BEIRUT: U.S. President Barack Obama said Tuesday his country will give $8.7 million to support the Lebanese Army during a meeting with President Michel Sleiman on the sidelines of the U.N. General Assembly in New York.
Obama said the financial aid was aimed at helping the military protect its borders against terrorist threats and illicit goods.
Lebanese authorities have repeatedly said the Army was incapable of fully protecting the porous border with Syria.
Damascus complains that the estimated 550-kilometer-long border with its tiny neighbor has become a smuggling route for weapons. U.S. officials have voiced similar concerns.
According to UPI, Obama said the U.S. "strongly supports the role of the Lebanese armed forces in maintaining Lebanon's stability, and today we're announcing an additional $8.7 million that would provide needed equipment in support of the Lebanese armed forces in internal stability and border security missions."
Obama also said all parties in Lebanon should refrain from engaging in the Syrian conflict, adding that the country has full U.S. support in the fight to uphold the country's independence.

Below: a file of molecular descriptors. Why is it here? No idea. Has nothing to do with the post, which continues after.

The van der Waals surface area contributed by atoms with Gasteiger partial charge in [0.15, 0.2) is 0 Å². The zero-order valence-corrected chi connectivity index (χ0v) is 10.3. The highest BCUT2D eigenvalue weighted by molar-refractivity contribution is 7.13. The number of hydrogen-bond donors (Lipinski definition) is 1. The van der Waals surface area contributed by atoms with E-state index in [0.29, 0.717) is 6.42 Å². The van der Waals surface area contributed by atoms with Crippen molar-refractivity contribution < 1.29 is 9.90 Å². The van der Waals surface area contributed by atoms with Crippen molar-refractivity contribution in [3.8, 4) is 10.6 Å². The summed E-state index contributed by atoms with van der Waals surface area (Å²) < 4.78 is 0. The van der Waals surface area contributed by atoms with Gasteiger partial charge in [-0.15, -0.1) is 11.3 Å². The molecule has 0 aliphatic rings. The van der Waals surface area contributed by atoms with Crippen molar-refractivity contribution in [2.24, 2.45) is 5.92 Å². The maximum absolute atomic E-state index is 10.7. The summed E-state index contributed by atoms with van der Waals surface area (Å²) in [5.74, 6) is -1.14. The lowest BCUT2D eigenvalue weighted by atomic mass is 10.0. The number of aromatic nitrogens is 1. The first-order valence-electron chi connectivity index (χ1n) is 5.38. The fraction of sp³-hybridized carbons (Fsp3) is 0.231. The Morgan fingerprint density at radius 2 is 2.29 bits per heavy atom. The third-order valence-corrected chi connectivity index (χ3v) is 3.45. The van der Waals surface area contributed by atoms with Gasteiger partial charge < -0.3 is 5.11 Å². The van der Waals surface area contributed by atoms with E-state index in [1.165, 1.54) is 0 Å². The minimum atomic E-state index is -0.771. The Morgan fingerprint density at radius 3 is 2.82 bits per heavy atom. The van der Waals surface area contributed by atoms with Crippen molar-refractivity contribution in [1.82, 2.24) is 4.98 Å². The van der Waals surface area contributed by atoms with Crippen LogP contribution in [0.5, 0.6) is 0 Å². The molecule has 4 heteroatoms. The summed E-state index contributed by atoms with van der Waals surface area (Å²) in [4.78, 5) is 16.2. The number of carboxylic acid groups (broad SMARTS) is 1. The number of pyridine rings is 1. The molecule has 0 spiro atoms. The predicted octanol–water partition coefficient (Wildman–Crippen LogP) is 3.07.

The U.S. has been a harsh critic of Hezbollah’s involvement in Syria, arguing that the resistance group’s presence there violated Lebanon’s policy of disassociation.
Commenting on the U.S.-Russia deal that would see Damascus handing over its stockpile of chemical weapons, Obama said: "We are pleased that there may be progress in getting rid of Syria's chemical weapons ... which would be good for Lebanon.”
The meeting which reportedly lasted 15 minutes came after Obama announced $339 million in additional humanitarian aid in response to Syria's crisis, including $74 million for Lebanon to support the refugees.
Obama called on the international community to do more to help.
Sleiman will deliver a speech to the U.N. assembly later Tuesday to lay out Lebanon's political, security and economic needs in an effort to gain support from friendly states.
He will likely stress the need to help the Lebanese Army, which is perceived to be the only nonsectarian institution in the country, as well as maintaining neutrality in the country with respect to the Syrian crisis.
On Wednesday, Sleiman will attend an international conference to support Lebanon cope with the rising number of Syrian refugees.
The meeting will address three main concerns: support for refugees and host communities, helping Lebanon’s economy and financial system and the assisting Lebanese security forces. -With AP